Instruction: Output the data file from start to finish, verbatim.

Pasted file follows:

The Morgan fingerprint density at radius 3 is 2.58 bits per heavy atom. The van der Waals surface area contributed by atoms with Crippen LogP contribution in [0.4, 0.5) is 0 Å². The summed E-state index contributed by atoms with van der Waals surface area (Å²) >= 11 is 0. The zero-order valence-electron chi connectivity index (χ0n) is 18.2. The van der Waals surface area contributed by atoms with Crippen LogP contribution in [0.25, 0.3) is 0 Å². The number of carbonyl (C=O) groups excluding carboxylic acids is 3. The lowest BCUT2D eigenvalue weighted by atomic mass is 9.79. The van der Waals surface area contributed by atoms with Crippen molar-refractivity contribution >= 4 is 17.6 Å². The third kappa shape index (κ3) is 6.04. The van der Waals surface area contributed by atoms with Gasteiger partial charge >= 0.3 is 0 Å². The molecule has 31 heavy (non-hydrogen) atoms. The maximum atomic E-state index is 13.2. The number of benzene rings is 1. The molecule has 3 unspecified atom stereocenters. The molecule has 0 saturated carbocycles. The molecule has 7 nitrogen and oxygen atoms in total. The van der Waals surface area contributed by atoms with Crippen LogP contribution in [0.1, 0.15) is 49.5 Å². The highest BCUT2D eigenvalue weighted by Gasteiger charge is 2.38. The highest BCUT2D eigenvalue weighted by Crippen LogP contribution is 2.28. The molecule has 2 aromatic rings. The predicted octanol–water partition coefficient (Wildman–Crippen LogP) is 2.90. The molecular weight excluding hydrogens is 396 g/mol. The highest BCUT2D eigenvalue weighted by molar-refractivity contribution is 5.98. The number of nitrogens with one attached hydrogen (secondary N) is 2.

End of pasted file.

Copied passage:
The Morgan fingerprint density at radius 3 is 2.58 bits per heavy atom. The van der Waals surface area contributed by atoms with Crippen LogP contribution in [0.4, 0.5) is 0 Å². The summed E-state index contributed by atoms with van der Waals surface area (Å²) >= 11 is 0. The zero-order valence-electron chi connectivity index (χ0n) is 18.2. The van der Waals surface area contributed by atoms with Crippen LogP contribution in [0.25, 0.3) is 0 Å². The number of carbonyl (C=O) groups excluding carboxylic acids is 3. The lowest BCUT2D eigenvalue weighted by atomic mass is 9.79. The van der Waals surface area contributed by atoms with Crippen molar-refractivity contribution >= 4 is 17.6 Å². The third kappa shape index (κ3) is 6.04. The van der Waals surface area contributed by atoms with Gasteiger partial charge >= 0.3 is 0 Å². The molecule has 31 heavy (non-hydrogen) atoms. The maximum atomic E-state index is 13.2. The number of benzene rings is 1. The molecule has 3 unspecified atom stereocenters. The molecule has 0 saturated carbocycles. The molecule has 7 nitrogen and oxygen atoms in total. The van der Waals surface area contributed by atoms with Crippen LogP contribution in [0.1, 0.15) is 49.5 Å². The highest BCUT2D eigenvalue weighted by Gasteiger charge is 2.38. The highest BCUT2D eigenvalue weighted by Crippen LogP contribution is 2.28. The molecule has 2 aromatic rings. The predicted octanol–water partition coefficient (Wildman–Crippen LogP) is 2.90. The molecular weight excluding hydrogens is 396 g/mol. The highest BCUT2D eigenvalue weighted by molar-refractivity contribution is 5.98. The number of nitrogens with one attached hydrogen (secondary N) is 2.